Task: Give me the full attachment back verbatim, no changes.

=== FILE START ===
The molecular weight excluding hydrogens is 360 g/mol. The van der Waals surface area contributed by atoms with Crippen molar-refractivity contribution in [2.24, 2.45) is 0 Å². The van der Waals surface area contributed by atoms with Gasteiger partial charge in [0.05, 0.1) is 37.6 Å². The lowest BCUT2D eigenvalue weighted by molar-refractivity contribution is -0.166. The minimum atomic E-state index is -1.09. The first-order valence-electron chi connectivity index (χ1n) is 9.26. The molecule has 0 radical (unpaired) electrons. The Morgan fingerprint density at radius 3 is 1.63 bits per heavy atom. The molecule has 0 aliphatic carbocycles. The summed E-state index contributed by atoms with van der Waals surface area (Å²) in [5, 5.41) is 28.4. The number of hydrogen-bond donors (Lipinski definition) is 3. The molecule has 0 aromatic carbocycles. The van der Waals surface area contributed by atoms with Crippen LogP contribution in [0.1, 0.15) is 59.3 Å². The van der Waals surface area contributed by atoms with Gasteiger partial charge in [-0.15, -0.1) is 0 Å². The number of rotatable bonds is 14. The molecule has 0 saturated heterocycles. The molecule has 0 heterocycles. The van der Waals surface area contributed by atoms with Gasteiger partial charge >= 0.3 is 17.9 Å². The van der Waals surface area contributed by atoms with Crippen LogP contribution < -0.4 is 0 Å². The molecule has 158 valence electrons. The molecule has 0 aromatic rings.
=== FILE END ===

The molecular weight excluding hydrogens is 360 g/mol. The van der Waals surface area contributed by atoms with Crippen molar-refractivity contribution in [2.24, 2.45) is 0 Å². The van der Waals surface area contributed by atoms with Gasteiger partial charge in [0.05, 0.1) is 37.6 Å². The lowest BCUT2D eigenvalue weighted by molar-refractivity contribution is -0.166. The minimum atomic E-state index is -1.09. The first-order valence-electron chi connectivity index (χ1n) is 9.26. The molecule has 0 radical (unpaired) electrons. The Morgan fingerprint density at radius 3 is 1.63 bits per heavy atom. The molecule has 0 aliphatic carbocycles. The summed E-state index contributed by atoms with van der Waals surface area (Å²) in [5, 5.41) is 28.4. The number of hydrogen-bond donors (Lipinski definition) is 3. The molecule has 0 aromatic carbocycles. The van der Waals surface area contributed by atoms with Crippen LogP contribution in [0.1, 0.15) is 59.3 Å². The van der Waals surface area contributed by atoms with Gasteiger partial charge in [-0.15, -0.1) is 0 Å². The number of rotatable bonds is 14. The molecule has 0 saturated heterocycles. The molecule has 0 heterocycles. The van der Waals surface area contributed by atoms with Gasteiger partial charge >= 0.3 is 17.9 Å². The van der Waals surface area contributed by atoms with Crippen LogP contribution < -0.4 is 0 Å². The molecule has 158 valence electrons. The molecule has 0 aromatic rings.